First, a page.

The reduce function also works

import operator
reduce(operator.add, h)
  • 1
    It always bugs me that the operators aren't first class citizens in their own right. In scheme, for instance, that would be (reduce + h) Dec 24 '13 at 13:56
  • In scheme, (reduce + '' h) or (apply + h) would work. But then again, in Python, the add operator takes exactly 2 operands, hence the need for reduce. Otherwise, you could do operator.add(*h), since apply has been officially deprecated in Python in favor of the extended call syntax (aka en.wikipedia.org/wiki/Variadic_function) Dec 24 '13 at 14:03

If the list contains numbers, you can use map() with join().


>>> arr = [3, 30, 34, 5, 9]
>>> ''.join(map(str, arr))
  • it is actually more pythonic to use ''.join([str(i) for i in arr]) Dec 20 '17 at 17:21
  • 1
    @user1767754 Well, Guido prefers that style but there's absolutely nothing wrong with using the map function.
    – itsbruce
    Sep 8 '18 at 14:17
h = ['a','b','c','d','e','f']
g = ''
for f in h:
    g = g + f

>>> g
  • 7
    This would be quite slow. Using ''.join(h) would far outpace your one-by-one append method.
    – Martijn Pieters
    Oct 26 '12 at 11:34
  • 2
    in 'the' python bible (that 1400+ page one), in many places it tells us that this is wrong to do and is to be avoided whenever possible. It also is a painfully obvious trademark of the uninformed python beginner (not to insult the functionality...well) it may work but you will hear "Dont do this" from about 5000 people for doing it. Jul 27 '15 at 13:46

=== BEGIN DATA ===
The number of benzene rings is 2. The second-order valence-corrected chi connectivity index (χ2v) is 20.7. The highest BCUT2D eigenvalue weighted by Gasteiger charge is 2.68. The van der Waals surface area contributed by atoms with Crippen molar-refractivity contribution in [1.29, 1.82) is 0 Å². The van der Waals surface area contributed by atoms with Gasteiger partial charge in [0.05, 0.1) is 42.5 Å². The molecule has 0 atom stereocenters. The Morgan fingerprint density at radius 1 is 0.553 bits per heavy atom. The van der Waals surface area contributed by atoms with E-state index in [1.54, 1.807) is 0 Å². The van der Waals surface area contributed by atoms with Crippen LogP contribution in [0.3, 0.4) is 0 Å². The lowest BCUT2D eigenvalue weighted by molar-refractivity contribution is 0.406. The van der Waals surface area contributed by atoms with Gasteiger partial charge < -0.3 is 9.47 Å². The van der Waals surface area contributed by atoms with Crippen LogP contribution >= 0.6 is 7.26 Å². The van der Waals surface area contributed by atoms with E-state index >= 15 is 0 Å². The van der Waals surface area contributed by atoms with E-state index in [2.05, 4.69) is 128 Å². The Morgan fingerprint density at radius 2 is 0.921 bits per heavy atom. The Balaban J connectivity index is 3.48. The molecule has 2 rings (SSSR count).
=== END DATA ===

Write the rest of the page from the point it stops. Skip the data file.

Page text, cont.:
• This is known as Shlemiel the painter’s algorithm although, to be fair, a lot of the fancier answers using reduce on this page amount to the same thing.
    – ggorlen
    Nov 7 '20 at 22:25

besides str.join which is the most natural way, a possibility is to use io.StringIO and abusing writelines to write all elements in one go:

import io

a = ['a','b','c','d']

out = io.StringIO()



When using this approach with a generator function or an iterable which isn't a tuple or a list, it saves the temporary list creation that join does to allocate the right size in one go (and a list of 1-character strings is very expensive memory-wise).

If you're low in memory and you have a lazily-evaluated object as input, this approach is the best solution.


You could also use operator.concat() like this:

>>> from operator import concat
>>> a = ['a', 'b', 'c', 'd']
>>> reduce(concat, a)

If you're using Python 3 you need to prepend:

>>> from functools import reduce

since the builtin reduce() has been removed from Python 3 and now lives in functools.reduce().